There has been another potential breakthrough in the ongoing worldwide effort to find an effective way to diagnose mesothelioma earlier.
Malignant pleural mesothelioma is a fast-growing cancer of the mesothelium. As with all cancers, early detection can greatly improve the odds of survival. But because the early symptoms can be mild or mimic other lung diseases, mesothelioma is often not definitively diagnosed until its later stages, when treatment may be less effective.
Now, a team of Austrian doctors has identified a cellular protein that they say may be a promising diagnostic marker for mesothelioma. Elevated levels of serum integrin-linked kinase, a protein associated with multiple cellular functions, have already been found in cases of ovarian cancer. To test its presence in mesothelioma cells, researchers took blood serum samples from 36 patients with malignant pleural mesothelioma, 98 patients with other types of malignant chest disease, and 23 patients with benign chest diseased. They used an enzyme-linked immunosorbent assay test to measure the amount of integrin-linked kinase in the serum.
The results were significant. Patients with malignant pleural mesothelioma were found to have a higher level of integrin-linked kinase (8.89 ng/mL) in their serum than the other test subjects (0.66 mg/mL for malignant chest disease, 0.78 mg/mL for benign chest disease). They found that serum integrin-linked kinase had an overall accuracy of 91% for distinguishing between mesothelioma and other diseases. The level of serum integrin-linked kinase was not affected by mesothelioma subtype and did not appear to have an impact on prognosis.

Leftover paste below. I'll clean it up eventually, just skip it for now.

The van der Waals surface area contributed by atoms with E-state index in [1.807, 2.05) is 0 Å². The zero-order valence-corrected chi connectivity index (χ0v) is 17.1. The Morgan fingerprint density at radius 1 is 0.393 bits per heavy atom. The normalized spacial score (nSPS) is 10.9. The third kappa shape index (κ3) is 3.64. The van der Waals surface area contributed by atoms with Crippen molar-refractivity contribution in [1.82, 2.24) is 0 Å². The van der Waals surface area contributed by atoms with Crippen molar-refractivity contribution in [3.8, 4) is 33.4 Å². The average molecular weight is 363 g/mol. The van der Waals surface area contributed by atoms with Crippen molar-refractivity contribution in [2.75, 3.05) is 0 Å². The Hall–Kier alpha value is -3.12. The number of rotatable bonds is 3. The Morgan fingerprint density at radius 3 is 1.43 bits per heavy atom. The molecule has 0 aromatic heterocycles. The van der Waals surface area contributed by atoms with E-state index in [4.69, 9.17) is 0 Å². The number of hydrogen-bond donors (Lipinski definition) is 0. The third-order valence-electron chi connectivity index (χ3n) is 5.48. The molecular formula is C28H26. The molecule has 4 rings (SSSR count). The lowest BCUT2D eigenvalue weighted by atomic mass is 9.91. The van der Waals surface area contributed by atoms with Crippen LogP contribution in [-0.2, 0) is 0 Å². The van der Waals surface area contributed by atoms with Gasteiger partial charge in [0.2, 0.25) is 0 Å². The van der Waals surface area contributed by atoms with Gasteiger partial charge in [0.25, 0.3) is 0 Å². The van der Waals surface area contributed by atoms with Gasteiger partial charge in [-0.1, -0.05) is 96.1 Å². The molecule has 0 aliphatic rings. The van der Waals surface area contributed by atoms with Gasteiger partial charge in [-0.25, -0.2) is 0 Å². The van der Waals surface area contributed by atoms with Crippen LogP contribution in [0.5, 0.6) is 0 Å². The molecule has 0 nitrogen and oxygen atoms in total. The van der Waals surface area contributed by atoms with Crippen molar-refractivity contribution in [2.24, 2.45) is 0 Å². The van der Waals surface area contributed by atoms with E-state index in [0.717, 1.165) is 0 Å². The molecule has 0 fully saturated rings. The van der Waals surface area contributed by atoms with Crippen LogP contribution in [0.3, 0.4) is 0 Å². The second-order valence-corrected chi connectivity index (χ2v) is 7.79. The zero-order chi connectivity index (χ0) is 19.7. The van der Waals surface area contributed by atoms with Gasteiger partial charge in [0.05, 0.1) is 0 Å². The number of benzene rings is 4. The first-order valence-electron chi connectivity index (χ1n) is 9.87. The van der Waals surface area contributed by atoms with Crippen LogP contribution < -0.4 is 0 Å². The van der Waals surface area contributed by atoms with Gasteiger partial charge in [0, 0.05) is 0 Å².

In an article in the Journal of Thoracic and Cardiovascular Surgery, the researchers concluded that integrin-linked kinase can be used as another diagnostic marker for mesothelioma. Serum levels of other compounds, including osteopontin and mesothelin, are already being used, along with imaging studies like PET/CT, to aid in mesothelioma diagnosis. Identification of additional compounds and tests for them could help doctors identify mesothelioma earlier, more quickly and more accurately.
Watzka, SB et al, “Detection of integrin-linked kinase in the serum of patients with malignant pleural mesothelioma, May 25, 2011, Journal of Thoracic and Cardiovascular Surgery, Epub ahead of print.